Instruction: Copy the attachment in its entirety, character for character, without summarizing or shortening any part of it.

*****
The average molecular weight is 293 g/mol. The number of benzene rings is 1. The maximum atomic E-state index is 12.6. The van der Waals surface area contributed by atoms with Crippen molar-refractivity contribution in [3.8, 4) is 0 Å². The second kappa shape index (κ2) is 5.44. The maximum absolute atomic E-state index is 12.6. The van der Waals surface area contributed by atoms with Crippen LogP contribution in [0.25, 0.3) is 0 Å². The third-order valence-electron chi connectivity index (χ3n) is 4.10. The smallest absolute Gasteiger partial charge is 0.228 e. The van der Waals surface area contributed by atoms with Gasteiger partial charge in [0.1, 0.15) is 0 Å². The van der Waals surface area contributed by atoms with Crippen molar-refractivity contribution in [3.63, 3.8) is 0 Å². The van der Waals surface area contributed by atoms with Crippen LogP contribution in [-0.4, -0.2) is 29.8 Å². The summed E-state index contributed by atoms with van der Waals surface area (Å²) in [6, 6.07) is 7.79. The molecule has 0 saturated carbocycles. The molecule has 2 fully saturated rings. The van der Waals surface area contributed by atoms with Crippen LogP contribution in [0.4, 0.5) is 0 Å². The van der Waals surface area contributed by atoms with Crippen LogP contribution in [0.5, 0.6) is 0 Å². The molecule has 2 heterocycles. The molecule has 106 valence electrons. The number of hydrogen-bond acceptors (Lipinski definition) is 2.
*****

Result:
The average molecular weight is 293 g/mol. The number of benzene rings is 1. The maximum atomic E-state index is 12.6. The van der Waals surface area contributed by atoms with Crippen molar-refractivity contribution in [3.8, 4) is 0 Å². The second kappa shape index (κ2) is 5.44. The maximum absolute atomic E-state index is 12.6. The van der Waals surface area contributed by atoms with Crippen LogP contribution in [0.25, 0.3) is 0 Å². The third-order valence-electron chi connectivity index (χ3n) is 4.10. The smallest absolute Gasteiger partial charge is 0.228 e. The van der Waals surface area contributed by atoms with Gasteiger partial charge in [0.1, 0.15) is 0 Å². The van der Waals surface area contributed by atoms with Crippen molar-refractivity contribution in [3.63, 3.8) is 0 Å². The van der Waals surface area contributed by atoms with Crippen LogP contribution in [-0.4, -0.2) is 29.8 Å². The summed E-state index contributed by atoms with van der Waals surface area (Å²) in [6, 6.07) is 7.79. The molecule has 0 saturated carbocycles. The molecule has 2 fully saturated rings. The van der Waals surface area contributed by atoms with Crippen LogP contribution in [0.4, 0.5) is 0 Å². The van der Waals surface area contributed by atoms with Crippen LogP contribution in [0.5, 0.6) is 0 Å². The molecule has 2 heterocycles. The molecule has 106 valence electrons. The number of hydrogen-bond acceptors (Lipinski definition) is 2.